Job is not a fun book, so suck it up. If you want to get the gist of the story early on, watch Dark Matter’s video.
Everyone knows the basic story of Job, right? If not, all you need to read are the first couple of chapters. The important events all take place right at the beginning. But the book of Job has 42 chapters….. the rest is mostly a philosophical discussion about the problem of evil, with a lot of it in poetic form ….. ugh.
Verse 6 is interesting. In the Hebrew-English translation, and in the JKV, it says that “the sons of God came to present themselves before the Lord, and Satan came also among them.” Does this mean that Satan is one of the sons of Yahweh? Like Jesus’ brother or something? More recent translations have removed this reference, instead substituting “members of the heavenly court” (NLT) or “angels” (NIV) for “sons of god”. Hmmm. Also interesting, in Hebrew the word ‘satan’ just means ‘adversary’, not ‘evil’.
Job’s wife has the right idea (v 9). She deserves a larger role and more credit! Near the end of the chapter, three of Job’s friends, who had heard of his tragedy, show up to commiserate with him. And the first thing they do when they see him is tear their robes, sprinkle dust on their heads, and fast for a week. Again, how does this help??? These guys famously become known as “Job’s comforters” – idiom: someone who tries to make you feel better but makes you feel worse instead.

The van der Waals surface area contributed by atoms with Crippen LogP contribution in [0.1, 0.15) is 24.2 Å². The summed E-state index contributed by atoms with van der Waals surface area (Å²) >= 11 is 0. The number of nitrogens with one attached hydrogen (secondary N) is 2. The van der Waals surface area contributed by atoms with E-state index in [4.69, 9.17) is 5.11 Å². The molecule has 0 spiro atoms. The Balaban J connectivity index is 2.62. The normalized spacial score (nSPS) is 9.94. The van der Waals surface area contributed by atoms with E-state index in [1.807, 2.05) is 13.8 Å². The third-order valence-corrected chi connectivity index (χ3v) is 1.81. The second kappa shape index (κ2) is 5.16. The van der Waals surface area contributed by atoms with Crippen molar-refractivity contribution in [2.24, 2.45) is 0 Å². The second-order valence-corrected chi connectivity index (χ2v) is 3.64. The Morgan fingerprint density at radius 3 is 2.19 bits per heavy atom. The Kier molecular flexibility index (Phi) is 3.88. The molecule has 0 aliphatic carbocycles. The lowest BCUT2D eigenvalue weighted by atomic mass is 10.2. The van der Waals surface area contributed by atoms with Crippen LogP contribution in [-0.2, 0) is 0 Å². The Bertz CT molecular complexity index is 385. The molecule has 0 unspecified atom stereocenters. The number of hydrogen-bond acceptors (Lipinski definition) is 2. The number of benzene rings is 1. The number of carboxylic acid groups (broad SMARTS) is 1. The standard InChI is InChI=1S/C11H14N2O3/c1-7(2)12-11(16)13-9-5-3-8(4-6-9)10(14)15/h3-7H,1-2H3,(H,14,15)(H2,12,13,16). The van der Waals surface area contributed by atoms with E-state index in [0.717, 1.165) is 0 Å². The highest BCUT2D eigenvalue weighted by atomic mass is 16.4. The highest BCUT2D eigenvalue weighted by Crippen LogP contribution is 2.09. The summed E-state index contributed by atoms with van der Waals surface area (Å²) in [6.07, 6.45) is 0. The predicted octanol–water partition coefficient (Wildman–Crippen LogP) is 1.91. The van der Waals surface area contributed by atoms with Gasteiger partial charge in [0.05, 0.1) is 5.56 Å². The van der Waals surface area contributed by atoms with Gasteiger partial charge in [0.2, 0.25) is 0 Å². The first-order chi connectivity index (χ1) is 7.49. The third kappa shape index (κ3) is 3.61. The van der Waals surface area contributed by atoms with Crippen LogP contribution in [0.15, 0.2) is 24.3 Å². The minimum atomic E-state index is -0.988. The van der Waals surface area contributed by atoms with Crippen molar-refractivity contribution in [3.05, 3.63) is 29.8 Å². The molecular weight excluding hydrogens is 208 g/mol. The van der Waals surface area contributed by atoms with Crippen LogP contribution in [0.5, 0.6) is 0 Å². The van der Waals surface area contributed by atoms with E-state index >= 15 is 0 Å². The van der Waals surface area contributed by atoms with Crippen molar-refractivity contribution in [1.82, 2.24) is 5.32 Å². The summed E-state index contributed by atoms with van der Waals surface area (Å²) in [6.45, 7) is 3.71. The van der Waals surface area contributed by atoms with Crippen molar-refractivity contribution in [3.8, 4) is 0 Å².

Job poetically curses the day he was born. That’s the whole chapter – read it all if you like poetry. Job is angry and upset and he vents at length. He sure doesn’t sound very patient to me. So where did the expression “the patience of Job” originate?
The first friend, Eliphaz, responds by saying (in a fancy poem) that if Job is suffering it must be because of some sin he committed. “My experience shows that those who plant trouble and cultivate evil will harvest the same.” (v 8)
You might be thinking by now that I was NOT an English major in university and that poetry was NOT my favorite part of English class in high school, and you’re right. I won’t be spending much time mulling over the poetry.